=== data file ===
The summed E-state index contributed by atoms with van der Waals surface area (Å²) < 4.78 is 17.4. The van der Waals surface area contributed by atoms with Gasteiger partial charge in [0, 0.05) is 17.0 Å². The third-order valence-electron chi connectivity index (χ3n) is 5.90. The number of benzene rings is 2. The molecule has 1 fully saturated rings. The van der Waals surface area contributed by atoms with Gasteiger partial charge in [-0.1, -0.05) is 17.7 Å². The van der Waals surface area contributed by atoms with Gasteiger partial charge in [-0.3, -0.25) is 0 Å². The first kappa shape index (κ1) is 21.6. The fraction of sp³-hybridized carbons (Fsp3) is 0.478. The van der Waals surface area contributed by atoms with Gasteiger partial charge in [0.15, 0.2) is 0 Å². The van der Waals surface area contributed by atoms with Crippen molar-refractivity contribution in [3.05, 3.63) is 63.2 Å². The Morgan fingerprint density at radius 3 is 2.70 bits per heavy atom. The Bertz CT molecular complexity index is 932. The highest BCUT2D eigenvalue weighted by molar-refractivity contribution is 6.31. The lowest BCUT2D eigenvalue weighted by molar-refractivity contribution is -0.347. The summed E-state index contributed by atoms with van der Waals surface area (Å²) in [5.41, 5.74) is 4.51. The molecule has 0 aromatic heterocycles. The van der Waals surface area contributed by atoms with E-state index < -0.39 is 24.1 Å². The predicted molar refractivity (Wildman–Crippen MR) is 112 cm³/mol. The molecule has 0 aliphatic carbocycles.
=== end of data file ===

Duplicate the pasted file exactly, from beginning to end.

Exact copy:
The summed E-state index contributed by atoms with van der Waals surface area (Å²) < 4.78 is 17.4. The van der Waals surface area contributed by atoms with Gasteiger partial charge in [0, 0.05) is 17.0 Å². The third-order valence-electron chi connectivity index (χ3n) is 5.90. The number of benzene rings is 2. The molecule has 1 fully saturated rings. The van der Waals surface area contributed by atoms with Gasteiger partial charge in [-0.1, -0.05) is 17.7 Å². The van der Waals surface area contributed by atoms with Gasteiger partial charge in [-0.3, -0.25) is 0 Å². The first kappa shape index (κ1) is 21.6. The fraction of sp³-hybridized carbons (Fsp3) is 0.478. The van der Waals surface area contributed by atoms with Gasteiger partial charge in [0.15, 0.2) is 0 Å². The van der Waals surface area contributed by atoms with Crippen molar-refractivity contribution in [3.05, 3.63) is 63.2 Å². The Morgan fingerprint density at radius 3 is 2.70 bits per heavy atom. The Bertz CT molecular complexity index is 932. The highest BCUT2D eigenvalue weighted by molar-refractivity contribution is 6.31. The lowest BCUT2D eigenvalue weighted by molar-refractivity contribution is -0.347. The summed E-state index contributed by atoms with van der Waals surface area (Å²) in [5.41, 5.74) is 4.51. The molecule has 0 aromatic heterocycles. The van der Waals surface area contributed by atoms with E-state index < -0.39 is 24.1 Å². The predicted molar refractivity (Wildman–Crippen MR) is 112 cm³/mol. The molecule has 0 aliphatic carbocycles.